SKOWHEGAN — The owner of Eaton Mountain has announced the ski and snow tubing hill in Skowhegan will not open this winter.

David S. Beers used Eaton’s website and Facebook page to announce the one-season closure, saying the decision was based on “several personal and business-related challenges” he must address.

“It is now necessary to take a year off in order to reposition the business so we can operate from a more solid footing and expand & improve upon what is already in place,” Beers wrote on the Eaton Mountain website.
“I want to stress that Eaton Mountain is not being closed permanently or liquidated. It is my intention to reopen next season and to continue with the ski area and snow tubing park as the primary focus of the business.”
Interviewed Tuesday, Beers said, “The biggest problem right now is that I have a family situation that requires me to be in Ohio right now for my son.”

Snow tubers slide down Eaton Mountain in Skowhegan as a new batch of sliders is towed up the hill Dec. 31, 2018. The mountain’s owner has announced Eaton will not open this year so he can deal with “several personal and business-related challenges.”

Beers said he has been working remotely for the past four seasons, but it has not worked out as he was hoping.

“Another issue is the built-in minimum wage increase,” he said. “Typically, we pay people more than minimum wage and then give them an end-of-season bonus, but we haven’t been able to do that for a few years.”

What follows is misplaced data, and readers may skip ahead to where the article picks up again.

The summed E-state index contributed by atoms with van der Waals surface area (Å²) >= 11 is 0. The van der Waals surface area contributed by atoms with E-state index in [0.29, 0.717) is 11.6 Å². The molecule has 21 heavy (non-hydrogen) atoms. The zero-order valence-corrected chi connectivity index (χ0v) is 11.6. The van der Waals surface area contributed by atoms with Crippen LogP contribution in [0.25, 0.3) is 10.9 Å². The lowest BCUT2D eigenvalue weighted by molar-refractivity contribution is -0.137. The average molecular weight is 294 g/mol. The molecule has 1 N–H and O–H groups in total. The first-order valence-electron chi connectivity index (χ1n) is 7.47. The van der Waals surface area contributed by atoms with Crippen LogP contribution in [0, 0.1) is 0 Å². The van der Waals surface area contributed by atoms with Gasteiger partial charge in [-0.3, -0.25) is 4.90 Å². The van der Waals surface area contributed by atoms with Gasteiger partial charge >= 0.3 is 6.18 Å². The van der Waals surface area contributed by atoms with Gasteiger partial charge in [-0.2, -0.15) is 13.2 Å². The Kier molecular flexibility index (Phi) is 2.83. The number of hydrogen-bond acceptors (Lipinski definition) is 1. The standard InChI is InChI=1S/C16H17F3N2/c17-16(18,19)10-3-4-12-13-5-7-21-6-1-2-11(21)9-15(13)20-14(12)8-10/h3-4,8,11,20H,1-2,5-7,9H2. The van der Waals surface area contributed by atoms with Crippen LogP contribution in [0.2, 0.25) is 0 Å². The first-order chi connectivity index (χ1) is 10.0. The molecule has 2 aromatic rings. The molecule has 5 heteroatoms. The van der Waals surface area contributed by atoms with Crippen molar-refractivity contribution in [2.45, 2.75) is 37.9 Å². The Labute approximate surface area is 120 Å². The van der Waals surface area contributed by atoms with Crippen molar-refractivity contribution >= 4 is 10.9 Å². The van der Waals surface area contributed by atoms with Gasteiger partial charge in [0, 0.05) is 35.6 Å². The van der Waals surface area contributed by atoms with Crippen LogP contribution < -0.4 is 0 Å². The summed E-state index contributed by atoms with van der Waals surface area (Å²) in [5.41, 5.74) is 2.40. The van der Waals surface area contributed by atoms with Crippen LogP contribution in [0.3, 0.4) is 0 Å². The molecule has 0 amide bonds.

During a normal season, Eaton Mountain has as many as 15 employees.

As of Jan. 1, 2019, the minimum wage in Maine increased to $11 an hour. It is scheduled to increase to $12 on Jan. 1, 2020. The built-in increase was decided by voters in 2016. After 2020, minimum wage will increase according to rises in the cost of living.

Because of this, Beers is looking for ways to use Eaton Mountain year-round.


“We just needed a breather this season to figure out where we’re going to go,” Beers said. “We want to keep things going, but the place has not come close to return to profit. We’re working to regroup and looking at a wide variety of other uses. We do want skiing, snowboarding and snow tubing to still be a part of it.”

Eaton Mountain owners David and Donna Beers and their son, Jacob, in 2015 at the base of a handle lift tow that brings snowboarders up the mountain in Skowhegan.

Additionally, some of the equipment on the mountain is also in need of significant repairs. Beers said chairlifts still need work and, because it is specialized equipment, it is expensive to maintain.

Eaton Mountain hosts about 3,000 guests a year, Beers said. About 150 are typically utilizing the mountain on a nice winter day. When the weather is rainy, the facilities remain open, but many do not come out.

“One thing that is difficult is that everybody remembers the nice days here when we’re packed, but they’re not here when it’s drizzly and wet outside,” Beers said. “The show still has to go on, even though it costs $1,000 in labor to run the place each day.”

Beers said he has heard from customers, some of whom expressed shock with his decision to remain closed this winter. He said many have wished him well and said they look forward to returning to Eaton Mountain when it reopens.

“Hopefully, we’ll be back next year,” Beers said. “I just need to find a couple of key employees to make this all happen. I don’t want to run the place and have it be a ‘half-passer’ kind of thing. I feel like things have been sliding too much in that direction, so we’re looking at other uses of the property.”

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